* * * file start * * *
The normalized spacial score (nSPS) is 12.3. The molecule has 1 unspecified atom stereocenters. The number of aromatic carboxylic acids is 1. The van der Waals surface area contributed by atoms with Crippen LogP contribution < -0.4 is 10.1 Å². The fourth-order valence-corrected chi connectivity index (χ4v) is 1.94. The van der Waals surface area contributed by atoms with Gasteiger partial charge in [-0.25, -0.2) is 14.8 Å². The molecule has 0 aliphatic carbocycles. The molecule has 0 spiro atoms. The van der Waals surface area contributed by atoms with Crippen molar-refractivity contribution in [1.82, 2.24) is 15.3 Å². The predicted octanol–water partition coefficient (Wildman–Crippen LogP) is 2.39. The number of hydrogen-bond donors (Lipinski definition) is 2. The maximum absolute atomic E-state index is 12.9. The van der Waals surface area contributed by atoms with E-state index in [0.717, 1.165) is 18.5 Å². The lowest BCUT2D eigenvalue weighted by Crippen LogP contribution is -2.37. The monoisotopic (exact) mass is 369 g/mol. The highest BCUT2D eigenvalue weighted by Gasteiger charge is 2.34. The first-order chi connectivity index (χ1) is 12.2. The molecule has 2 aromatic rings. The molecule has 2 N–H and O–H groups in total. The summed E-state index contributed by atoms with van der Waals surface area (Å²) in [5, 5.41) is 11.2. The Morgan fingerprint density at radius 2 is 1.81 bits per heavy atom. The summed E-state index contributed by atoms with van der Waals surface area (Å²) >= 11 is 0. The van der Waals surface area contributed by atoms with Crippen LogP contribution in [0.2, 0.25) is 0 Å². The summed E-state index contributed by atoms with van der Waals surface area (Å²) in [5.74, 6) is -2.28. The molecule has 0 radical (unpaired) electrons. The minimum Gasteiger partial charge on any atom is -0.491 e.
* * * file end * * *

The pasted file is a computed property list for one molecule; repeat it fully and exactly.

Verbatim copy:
The normalized spacial score (nSPS) is 12.3. The molecule has 1 unspecified atom stereocenters. The number of aromatic carboxylic acids is 1. The van der Waals surface area contributed by atoms with Crippen LogP contribution < -0.4 is 10.1 Å². The fourth-order valence-corrected chi connectivity index (χ4v) is 1.94. The van der Waals surface area contributed by atoms with Gasteiger partial charge in [-0.25, -0.2) is 14.8 Å². The molecule has 0 aliphatic carbocycles. The molecule has 0 spiro atoms. The van der Waals surface area contributed by atoms with Crippen molar-refractivity contribution in [1.82, 2.24) is 15.3 Å². The predicted octanol–water partition coefficient (Wildman–Crippen LogP) is 2.39. The number of hydrogen-bond donors (Lipinski definition) is 2. The maximum absolute atomic E-state index is 12.9. The van der Waals surface area contributed by atoms with E-state index in [0.717, 1.165) is 18.5 Å². The lowest BCUT2D eigenvalue weighted by Crippen LogP contribution is -2.37. The monoisotopic (exact) mass is 369 g/mol. The highest BCUT2D eigenvalue weighted by Gasteiger charge is 2.34. The first-order chi connectivity index (χ1) is 12.2. The molecule has 2 aromatic rings. The molecule has 2 N–H and O–H groups in total. The summed E-state index contributed by atoms with van der Waals surface area (Å²) in [5, 5.41) is 11.2. The Morgan fingerprint density at radius 2 is 1.81 bits per heavy atom. The summed E-state index contributed by atoms with van der Waals surface area (Å²) >= 11 is 0. The van der Waals surface area contributed by atoms with Crippen LogP contribution in [0.2, 0.25) is 0 Å². The summed E-state index contributed by atoms with van der Waals surface area (Å²) in [5.74, 6) is -2.28. The molecule has 0 radical (unpaired) electrons. The minimum Gasteiger partial charge on any atom is -0.491 e.